The more things stay the same, the more they … change?
There hasn’t been much of a shift in the positioning of candidates at this early juncture of the 2024 presidential election, but there was some major motion this past week on the Republican primary calendar. We are referring to a pair of early “save the dates” which – should they hold – would propel South Carolina from its historic position of prominence to someplace even more pivotal for the GOP field.
Couple that with South Carolina’s new status (we think) on the Democratic presidential calendar and all of a sudden the state “too small for a republic, but too large for an insane asylum” could wind up determining the future trajectory of the free world.
A frightening thought, is it not?
In an effort to keep our fingers on the pulse of Palmetto politics, founding editor Will Folks and political columnist Mark Powell produce this index each week – tracking all manner of rising and falling fortunes as well as the interplay of state and national politics in our early-voting home. Got a hot “stock tip” for our consideration? Email Will (here) and/ or Mark (here). Just make sure to include “Palmetto Political Stock Index” in the subject line.
Remember, however our weekly installment is simply an assessment of how listed individuals (or institutions) fared over the past week. Positive reports certainly don’t reflect endorsements, and negative ones aren’t indicative of a vendetta. We just call ‘em like we see ‘em. To borrow Walter Cronkite’s famous line, “That’s the way it is …”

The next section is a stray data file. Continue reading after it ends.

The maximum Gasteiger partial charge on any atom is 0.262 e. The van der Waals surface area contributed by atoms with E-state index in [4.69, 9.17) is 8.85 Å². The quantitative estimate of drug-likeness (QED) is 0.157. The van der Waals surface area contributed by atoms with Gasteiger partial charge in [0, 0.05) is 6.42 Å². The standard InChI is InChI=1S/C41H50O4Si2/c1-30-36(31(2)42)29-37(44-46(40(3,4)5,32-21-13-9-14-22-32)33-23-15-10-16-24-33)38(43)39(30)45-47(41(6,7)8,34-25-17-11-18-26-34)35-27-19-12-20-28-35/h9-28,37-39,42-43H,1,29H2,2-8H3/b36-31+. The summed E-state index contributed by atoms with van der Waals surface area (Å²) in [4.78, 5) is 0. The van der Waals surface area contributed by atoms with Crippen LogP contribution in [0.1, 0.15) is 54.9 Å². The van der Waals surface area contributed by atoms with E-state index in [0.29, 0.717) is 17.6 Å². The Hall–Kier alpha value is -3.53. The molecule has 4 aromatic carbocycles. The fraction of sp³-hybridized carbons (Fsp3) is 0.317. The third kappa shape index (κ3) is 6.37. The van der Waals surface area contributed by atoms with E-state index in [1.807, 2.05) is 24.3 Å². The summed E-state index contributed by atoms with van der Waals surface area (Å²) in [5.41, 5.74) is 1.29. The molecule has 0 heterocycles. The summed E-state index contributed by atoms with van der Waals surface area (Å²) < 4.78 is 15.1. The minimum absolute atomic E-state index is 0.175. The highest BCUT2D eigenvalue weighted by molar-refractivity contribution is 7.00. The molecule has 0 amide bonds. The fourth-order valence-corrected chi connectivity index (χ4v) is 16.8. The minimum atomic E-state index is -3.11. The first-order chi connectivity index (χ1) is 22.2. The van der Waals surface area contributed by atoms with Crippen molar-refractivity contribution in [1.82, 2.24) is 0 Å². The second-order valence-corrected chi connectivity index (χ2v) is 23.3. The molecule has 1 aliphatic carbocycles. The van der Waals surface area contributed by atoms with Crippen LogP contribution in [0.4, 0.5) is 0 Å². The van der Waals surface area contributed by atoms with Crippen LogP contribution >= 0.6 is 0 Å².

Oh, and just because your favorite (or least favorite) politician didn’t wind up on this week’s list doesn’t mean we aren’t still tracking them. Look for them to appear in future indices …
Want to catch up on the index?
So who is riding high this week (and who is riding the struggle bus)? To the latest index!
The Great Bidenomics Road Show rolled into West Columbia, S.C. on Thursday. And the president who has taken the greatest sledgehammer to the U.S. economy since Herbert Hoover couldn’t resist taking a victory lap in the hopes of rebranding the disaster he has created. In a pre-scripted dog and pony act at Flex LTD, Joe Biden gave a typically pedantic lecture about how his fiscal sleight of hand schemes are somehow helping the nation’s bottom line – pausing only to finger-wag at all Republicans in Congress who dared vote against them.
So much for all that “unite us” talk from 2020 …
Stopping just short of pouring a bucket of Gatorade over his own head in triumph, you’ve got to at least give Biden credit for good timing. Because less than 24 hours later, the Labor Department announced June’s unemployment rate jumped from 3.4 percent to 3.7 percent. Garnish that with the fact that it was the lowest monthly job increase since 2020.
As TV’s Dr. Phil might put it, “How’s that Bidenomics working for you?”
Biden also struggled mightily this week with the fallout from “cocaine-gate,” the discovery of a suspicious bag of white power at 1600 Pennsylvania Avenue last Sunday evening. Not only did this “dust-up” throw the limelight back on the president’s problem child, Hunter Biden (deservedly or not) – the defensive, discombobulated response from the administration gave the distinct impression Team Biden had something to hide.
Luckily for Biden, the mainstream media rode to his rescue by loudly proclaiming the presumably unsolvable nature of the crime – despite the fact it occurred in the most monitored area in the entire world. Talk about a definitional “move along, nothing to see here” moment.